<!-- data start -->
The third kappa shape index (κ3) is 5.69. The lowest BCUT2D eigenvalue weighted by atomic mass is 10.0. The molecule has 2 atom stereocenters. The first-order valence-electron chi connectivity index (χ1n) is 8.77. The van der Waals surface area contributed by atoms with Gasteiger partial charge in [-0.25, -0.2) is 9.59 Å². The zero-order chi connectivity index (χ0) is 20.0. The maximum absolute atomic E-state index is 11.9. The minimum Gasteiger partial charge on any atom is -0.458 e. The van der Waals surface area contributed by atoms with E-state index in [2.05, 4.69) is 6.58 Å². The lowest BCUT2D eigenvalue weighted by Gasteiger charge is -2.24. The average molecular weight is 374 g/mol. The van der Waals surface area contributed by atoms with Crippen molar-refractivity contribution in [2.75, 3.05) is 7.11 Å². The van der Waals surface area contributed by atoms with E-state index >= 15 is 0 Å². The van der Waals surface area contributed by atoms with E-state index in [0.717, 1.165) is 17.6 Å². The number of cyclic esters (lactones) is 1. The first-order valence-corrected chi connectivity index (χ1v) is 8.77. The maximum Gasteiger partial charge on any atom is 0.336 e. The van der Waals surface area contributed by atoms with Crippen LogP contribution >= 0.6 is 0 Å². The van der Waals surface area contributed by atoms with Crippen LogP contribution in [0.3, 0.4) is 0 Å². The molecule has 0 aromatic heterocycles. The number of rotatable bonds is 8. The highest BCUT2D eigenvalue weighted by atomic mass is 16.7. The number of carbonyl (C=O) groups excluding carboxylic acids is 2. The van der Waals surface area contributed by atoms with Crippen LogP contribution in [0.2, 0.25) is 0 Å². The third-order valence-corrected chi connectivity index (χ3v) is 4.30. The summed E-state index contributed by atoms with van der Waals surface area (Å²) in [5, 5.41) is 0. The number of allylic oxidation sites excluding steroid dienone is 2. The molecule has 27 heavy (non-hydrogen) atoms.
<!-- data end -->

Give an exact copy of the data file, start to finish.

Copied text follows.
The third kappa shape index (κ3) is 5.69. The lowest BCUT2D eigenvalue weighted by atomic mass is 10.0. The molecule has 2 atom stereocenters. The first-order valence-electron chi connectivity index (χ1n) is 8.77. The van der Waals surface area contributed by atoms with Gasteiger partial charge in [-0.25, -0.2) is 9.59 Å². The zero-order chi connectivity index (χ0) is 20.0. The maximum absolute atomic E-state index is 11.9. The minimum Gasteiger partial charge on any atom is -0.458 e. The van der Waals surface area contributed by atoms with E-state index in [2.05, 4.69) is 6.58 Å². The lowest BCUT2D eigenvalue weighted by Gasteiger charge is -2.24. The average molecular weight is 374 g/mol. The van der Waals surface area contributed by atoms with Crippen molar-refractivity contribution in [2.75, 3.05) is 7.11 Å². The van der Waals surface area contributed by atoms with E-state index >= 15 is 0 Å². The van der Waals surface area contributed by atoms with E-state index in [0.717, 1.165) is 17.6 Å². The number of cyclic esters (lactones) is 1. The first-order valence-corrected chi connectivity index (χ1v) is 8.77. The maximum Gasteiger partial charge on any atom is 0.336 e. The van der Waals surface area contributed by atoms with Crippen LogP contribution >= 0.6 is 0 Å². The van der Waals surface area contributed by atoms with Crippen LogP contribution in [0.3, 0.4) is 0 Å². The molecule has 0 aromatic heterocycles. The number of rotatable bonds is 8. The highest BCUT2D eigenvalue weighted by atomic mass is 16.7. The number of carbonyl (C=O) groups excluding carboxylic acids is 2. The van der Waals surface area contributed by atoms with Crippen LogP contribution in [0.2, 0.25) is 0 Å². The third-order valence-corrected chi connectivity index (χ3v) is 4.30. The summed E-state index contributed by atoms with van der Waals surface area (Å²) in [5, 5.41) is 0. The number of allylic oxidation sites excluding steroid dienone is 2. The molecule has 27 heavy (non-hydrogen) atoms.